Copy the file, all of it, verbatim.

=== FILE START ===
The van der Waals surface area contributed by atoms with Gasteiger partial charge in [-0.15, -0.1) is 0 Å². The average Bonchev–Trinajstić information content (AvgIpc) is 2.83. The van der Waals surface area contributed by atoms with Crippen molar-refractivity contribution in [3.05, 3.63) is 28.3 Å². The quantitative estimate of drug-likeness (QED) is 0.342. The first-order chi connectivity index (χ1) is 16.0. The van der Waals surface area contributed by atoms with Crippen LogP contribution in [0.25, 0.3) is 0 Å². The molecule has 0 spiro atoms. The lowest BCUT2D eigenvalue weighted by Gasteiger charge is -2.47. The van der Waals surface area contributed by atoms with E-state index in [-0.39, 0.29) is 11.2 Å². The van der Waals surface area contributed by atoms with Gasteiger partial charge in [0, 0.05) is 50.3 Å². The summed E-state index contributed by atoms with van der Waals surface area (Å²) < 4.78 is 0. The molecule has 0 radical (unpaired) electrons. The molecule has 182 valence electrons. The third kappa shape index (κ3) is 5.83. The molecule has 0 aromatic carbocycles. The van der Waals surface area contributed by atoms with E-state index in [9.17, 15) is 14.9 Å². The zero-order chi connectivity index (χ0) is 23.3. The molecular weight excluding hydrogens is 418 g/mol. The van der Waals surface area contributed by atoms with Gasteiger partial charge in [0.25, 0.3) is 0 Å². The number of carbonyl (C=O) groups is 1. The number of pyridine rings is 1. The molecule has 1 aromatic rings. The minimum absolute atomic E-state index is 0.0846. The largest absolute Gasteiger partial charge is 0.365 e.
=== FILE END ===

The van der Waals surface area contributed by atoms with Gasteiger partial charge in [-0.15, -0.1) is 0 Å². The average Bonchev–Trinajstić information content (AvgIpc) is 2.83. The van der Waals surface area contributed by atoms with Crippen molar-refractivity contribution in [3.05, 3.63) is 28.3 Å². The quantitative estimate of drug-likeness (QED) is 0.342. The first-order chi connectivity index (χ1) is 16.0. The van der Waals surface area contributed by atoms with Crippen LogP contribution in [0.25, 0.3) is 0 Å². The molecule has 0 spiro atoms. The lowest BCUT2D eigenvalue weighted by Gasteiger charge is -2.47. The van der Waals surface area contributed by atoms with E-state index in [-0.39, 0.29) is 11.2 Å². The van der Waals surface area contributed by atoms with Gasteiger partial charge in [0, 0.05) is 50.3 Å². The summed E-state index contributed by atoms with van der Waals surface area (Å²) < 4.78 is 0. The molecule has 0 radical (unpaired) electrons. The molecule has 182 valence electrons. The third kappa shape index (κ3) is 5.83. The molecule has 0 aromatic carbocycles. The van der Waals surface area contributed by atoms with E-state index in [9.17, 15) is 14.9 Å². The zero-order chi connectivity index (χ0) is 23.3. The molecular weight excluding hydrogens is 418 g/mol. The van der Waals surface area contributed by atoms with Gasteiger partial charge in [0.25, 0.3) is 0 Å². The number of carbonyl (C=O) groups is 1. The number of pyridine rings is 1. The molecule has 1 aromatic rings. The minimum absolute atomic E-state index is 0.0846. The largest absolute Gasteiger partial charge is 0.365 e.